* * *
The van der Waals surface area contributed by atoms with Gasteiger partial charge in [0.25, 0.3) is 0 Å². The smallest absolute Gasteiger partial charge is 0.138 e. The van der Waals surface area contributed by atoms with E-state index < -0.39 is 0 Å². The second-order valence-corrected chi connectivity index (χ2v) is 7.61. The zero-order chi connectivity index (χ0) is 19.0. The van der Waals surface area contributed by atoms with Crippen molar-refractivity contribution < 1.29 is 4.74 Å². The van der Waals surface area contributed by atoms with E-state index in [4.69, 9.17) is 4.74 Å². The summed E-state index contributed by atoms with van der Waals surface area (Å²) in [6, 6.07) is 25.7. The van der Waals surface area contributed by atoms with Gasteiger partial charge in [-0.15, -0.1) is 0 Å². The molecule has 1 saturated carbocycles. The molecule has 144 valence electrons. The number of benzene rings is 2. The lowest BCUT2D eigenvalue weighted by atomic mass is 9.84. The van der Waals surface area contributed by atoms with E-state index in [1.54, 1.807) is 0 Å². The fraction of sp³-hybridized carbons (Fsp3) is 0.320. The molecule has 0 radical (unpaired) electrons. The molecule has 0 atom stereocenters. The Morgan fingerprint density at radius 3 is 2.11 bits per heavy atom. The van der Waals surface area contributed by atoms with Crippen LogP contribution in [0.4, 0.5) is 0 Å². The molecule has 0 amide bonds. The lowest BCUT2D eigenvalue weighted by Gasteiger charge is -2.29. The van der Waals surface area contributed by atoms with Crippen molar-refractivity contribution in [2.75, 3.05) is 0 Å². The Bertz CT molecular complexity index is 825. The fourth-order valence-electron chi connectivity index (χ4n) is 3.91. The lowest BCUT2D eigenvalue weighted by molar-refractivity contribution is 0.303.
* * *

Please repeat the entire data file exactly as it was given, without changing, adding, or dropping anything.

The van der Waals surface area contributed by atoms with Gasteiger partial charge in [0.25, 0.3) is 0 Å². The smallest absolute Gasteiger partial charge is 0.138 e. The van der Waals surface area contributed by atoms with E-state index < -0.39 is 0 Å². The second-order valence-corrected chi connectivity index (χ2v) is 7.61. The zero-order chi connectivity index (χ0) is 19.0. The van der Waals surface area contributed by atoms with Crippen molar-refractivity contribution < 1.29 is 4.74 Å². The van der Waals surface area contributed by atoms with E-state index in [4.69, 9.17) is 4.74 Å². The summed E-state index contributed by atoms with van der Waals surface area (Å²) in [6, 6.07) is 25.7. The van der Waals surface area contributed by atoms with Gasteiger partial charge in [-0.15, -0.1) is 0 Å². The molecule has 1 saturated carbocycles. The molecule has 144 valence electrons. The number of benzene rings is 2. The lowest BCUT2D eigenvalue weighted by atomic mass is 9.84. The van der Waals surface area contributed by atoms with E-state index in [1.54, 1.807) is 0 Å². The fraction of sp³-hybridized carbons (Fsp3) is 0.320. The molecule has 0 radical (unpaired) electrons. The molecule has 0 atom stereocenters. The Morgan fingerprint density at radius 3 is 2.11 bits per heavy atom. The van der Waals surface area contributed by atoms with Crippen LogP contribution in [0.4, 0.5) is 0 Å². The molecule has 0 amide bonds. The lowest BCUT2D eigenvalue weighted by Gasteiger charge is -2.29. The van der Waals surface area contributed by atoms with Crippen molar-refractivity contribution in [2.75, 3.05) is 0 Å². The Bertz CT molecular complexity index is 825. The fourth-order valence-electron chi connectivity index (χ4n) is 3.91. The lowest BCUT2D eigenvalue weighted by molar-refractivity contribution is 0.303.